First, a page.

To mark the 50th anniversary of the 1964 Civil Rights Act, Dr. Carter G. Woodson’s Association for the Study of African Life and History has chosen “Civil Rights in America” as its overarching theme for Black History Month 2014.

At a time when voter suppression, gerrymandered congressional districts and Senate filibusters continue to thwart the civic will of the American people, a renewed focus upon our civil rights history is both timely and profound.

During Black History Month, we do well to recall and applaud the struggles, sacrifices and successes of civil rights heroes like Frederick Douglas, W.E.B. Du Bois, Dr. Martin Luther King, Jr., and Fanny Lou Hamer.

Yet, we also should focus sharply upon the economic elements of our civil rights struggles—and especially upon the union leaders who did so much to foster the African-American middle class of our time.

Consider, for example, the legacy of A. Philip Randolph and his lifetime of commitment to the proposition that African-Americans, by organizing and joining unions, could build the economic foundation for full participation in this society.

Randolph’s 12-year struggle to sustain the Brotherhood of Sleeping Car Porters in its fight to gain recognition, first by the Pullman Company and ultimately by the AFL-CIO, was a historic achievement in itself.

Later, during the early 1940s, his organization of 100,000 Americans expressed determination to march on Washington and demand an end to segregation, and convinced President Franklin Roosevelt to issue Executive Order 8802, which desegregated America’s defense industries.

My own family was among the Americans of color who benefitted from that expansion of opportunity.

Before my parents had a union to stand by them, they were forced to work as share croppers for 15 cents an hour near Manning, S.C. They moved to South Baltimore in the hope of forging a better life for their family.

Here, my father worked as a laborer at Davison Chemical Company. Although his work life was not free from prejudice or pain, his membership in the Chemical Workers’ Union assured his family of a dollar an hour, overtime pay and a health care plan.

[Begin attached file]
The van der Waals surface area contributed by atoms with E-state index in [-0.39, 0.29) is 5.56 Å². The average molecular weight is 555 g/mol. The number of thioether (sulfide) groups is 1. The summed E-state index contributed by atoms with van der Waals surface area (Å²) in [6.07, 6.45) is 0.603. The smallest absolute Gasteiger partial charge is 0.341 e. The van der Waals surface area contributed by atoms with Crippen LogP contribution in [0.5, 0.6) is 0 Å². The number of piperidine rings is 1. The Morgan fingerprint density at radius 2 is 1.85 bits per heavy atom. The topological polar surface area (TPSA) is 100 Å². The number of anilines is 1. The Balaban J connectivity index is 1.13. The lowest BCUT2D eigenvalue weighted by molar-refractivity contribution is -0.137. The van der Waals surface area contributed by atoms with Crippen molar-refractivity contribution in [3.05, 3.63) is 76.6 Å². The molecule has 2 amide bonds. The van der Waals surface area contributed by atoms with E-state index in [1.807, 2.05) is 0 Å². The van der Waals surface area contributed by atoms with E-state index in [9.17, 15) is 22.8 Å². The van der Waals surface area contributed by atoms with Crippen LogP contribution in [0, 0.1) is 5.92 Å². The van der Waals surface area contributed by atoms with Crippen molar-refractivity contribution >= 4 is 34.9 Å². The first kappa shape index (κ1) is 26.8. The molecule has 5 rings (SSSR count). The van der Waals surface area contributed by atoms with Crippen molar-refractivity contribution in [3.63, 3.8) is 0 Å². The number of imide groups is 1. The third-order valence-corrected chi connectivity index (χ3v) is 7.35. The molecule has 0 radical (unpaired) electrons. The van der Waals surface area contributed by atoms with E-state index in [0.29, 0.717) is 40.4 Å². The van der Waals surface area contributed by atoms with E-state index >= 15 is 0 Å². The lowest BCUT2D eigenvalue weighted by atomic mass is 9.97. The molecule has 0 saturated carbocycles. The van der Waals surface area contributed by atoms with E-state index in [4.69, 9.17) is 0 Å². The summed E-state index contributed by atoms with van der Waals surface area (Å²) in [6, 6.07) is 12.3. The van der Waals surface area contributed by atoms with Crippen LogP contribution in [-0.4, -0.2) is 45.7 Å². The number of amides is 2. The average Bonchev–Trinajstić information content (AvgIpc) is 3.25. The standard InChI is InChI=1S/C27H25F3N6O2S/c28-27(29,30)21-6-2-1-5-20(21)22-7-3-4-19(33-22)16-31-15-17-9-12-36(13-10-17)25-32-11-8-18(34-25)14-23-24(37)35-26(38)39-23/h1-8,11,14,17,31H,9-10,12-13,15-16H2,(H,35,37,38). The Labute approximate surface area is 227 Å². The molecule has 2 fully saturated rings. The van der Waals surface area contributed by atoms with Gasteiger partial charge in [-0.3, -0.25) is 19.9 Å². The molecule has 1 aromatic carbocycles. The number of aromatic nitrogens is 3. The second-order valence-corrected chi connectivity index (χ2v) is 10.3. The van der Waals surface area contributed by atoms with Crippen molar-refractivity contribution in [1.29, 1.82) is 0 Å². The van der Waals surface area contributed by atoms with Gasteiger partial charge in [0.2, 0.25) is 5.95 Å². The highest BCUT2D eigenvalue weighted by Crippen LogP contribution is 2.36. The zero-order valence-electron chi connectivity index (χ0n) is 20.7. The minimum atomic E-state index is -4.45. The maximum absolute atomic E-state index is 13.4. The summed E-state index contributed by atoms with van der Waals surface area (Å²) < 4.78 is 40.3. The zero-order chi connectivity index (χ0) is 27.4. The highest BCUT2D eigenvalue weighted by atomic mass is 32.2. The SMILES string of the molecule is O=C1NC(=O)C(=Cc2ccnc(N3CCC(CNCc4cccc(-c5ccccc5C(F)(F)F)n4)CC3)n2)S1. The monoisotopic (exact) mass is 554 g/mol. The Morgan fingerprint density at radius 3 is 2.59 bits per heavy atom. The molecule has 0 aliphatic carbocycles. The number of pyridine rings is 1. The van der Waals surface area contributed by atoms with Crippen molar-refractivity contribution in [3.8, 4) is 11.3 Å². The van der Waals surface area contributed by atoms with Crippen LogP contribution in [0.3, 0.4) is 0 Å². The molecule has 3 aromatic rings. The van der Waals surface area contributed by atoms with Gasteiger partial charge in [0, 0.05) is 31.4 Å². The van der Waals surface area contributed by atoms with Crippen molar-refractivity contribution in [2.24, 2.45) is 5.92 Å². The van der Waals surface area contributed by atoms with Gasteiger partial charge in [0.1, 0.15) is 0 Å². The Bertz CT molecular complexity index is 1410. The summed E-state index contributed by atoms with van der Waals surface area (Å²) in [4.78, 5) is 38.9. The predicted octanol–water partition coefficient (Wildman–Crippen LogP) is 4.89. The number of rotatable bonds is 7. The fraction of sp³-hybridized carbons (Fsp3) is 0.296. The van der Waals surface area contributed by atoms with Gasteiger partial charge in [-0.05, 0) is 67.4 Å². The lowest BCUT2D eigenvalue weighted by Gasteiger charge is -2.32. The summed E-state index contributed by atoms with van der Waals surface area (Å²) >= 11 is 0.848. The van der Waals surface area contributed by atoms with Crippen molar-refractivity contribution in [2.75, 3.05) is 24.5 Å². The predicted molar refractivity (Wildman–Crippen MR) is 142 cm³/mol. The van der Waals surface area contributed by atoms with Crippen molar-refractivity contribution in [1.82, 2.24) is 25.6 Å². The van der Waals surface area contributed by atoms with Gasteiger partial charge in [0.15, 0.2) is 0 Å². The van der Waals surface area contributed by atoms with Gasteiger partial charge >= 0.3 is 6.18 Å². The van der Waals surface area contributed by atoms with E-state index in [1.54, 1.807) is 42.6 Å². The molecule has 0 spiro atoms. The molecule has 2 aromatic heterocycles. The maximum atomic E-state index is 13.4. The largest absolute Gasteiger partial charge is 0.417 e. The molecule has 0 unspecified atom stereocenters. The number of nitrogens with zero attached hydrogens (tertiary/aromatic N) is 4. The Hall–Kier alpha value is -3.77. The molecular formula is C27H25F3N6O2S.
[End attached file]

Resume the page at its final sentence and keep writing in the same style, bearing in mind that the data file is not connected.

That same union card helped my parents make the down payment on the home where my mother lives to this day, and allowed their children to attend the better schools that would transform our lives.

During my early teenage years, Randolph helped convince President Truman to end segregation in our armed forces and federal civil service jobs. In 1963, he was a major force in creating the March on Washington for Jobs and Freedom where an outpouring of 250,000 Americans laid the foundation for the Civil Rights Act of 1964.

Today, in large part because of civil rights leaders such as Randolph, African American unionized workers earn, on average, $8,000 more per year than workers who are without a union. Union families are significantly more likely to enjoy health insurance coverage, defined-benefit pensions and paid personal leave.

We should not minimize the contributions of organized labor to civil rights. Political empowerment and economic opportunity are two sides of the same coin.

This year begins the sixth decade since Americans gathered at the Lincoln Memorial for the 1963 March on Washington. Yet, more than 50 years after that historic march, we still are marching for both freedom and jobs.

To paraphrase Dr. King: we cannot be satisfied while any American cannot vote; nor can we be satisfied when far too many Americans believe that they have no reason to vote.

Confronted by unacceptable levels of unemployment, inequality and voter suppression, far too many of our fellow Americans remain trapped by the most crippling segregation of all: the segregation from hope as a result of poverty.

President Obama has challenged each of us to join him in overcoming this “defining challenge of our time—the dangerous and growing inequality and lack of upward mobility that has jeopardized middle-class America’s basic bargain: that if you work hard, you have a chance to get ahead.”

Even as we celebrate our history, we would do well to act on Randolph’s legacy and advice.

Our nation’s civil rights struggles are not limited to our history. Now, we are the Americans who must organize, mobilize and fight the good fight.

Congressman Elijah Cummings represents Maryland’s 7th Congressional District in the United States House of Representatives.


Congressman Elijah Cummings

Special to the AFRO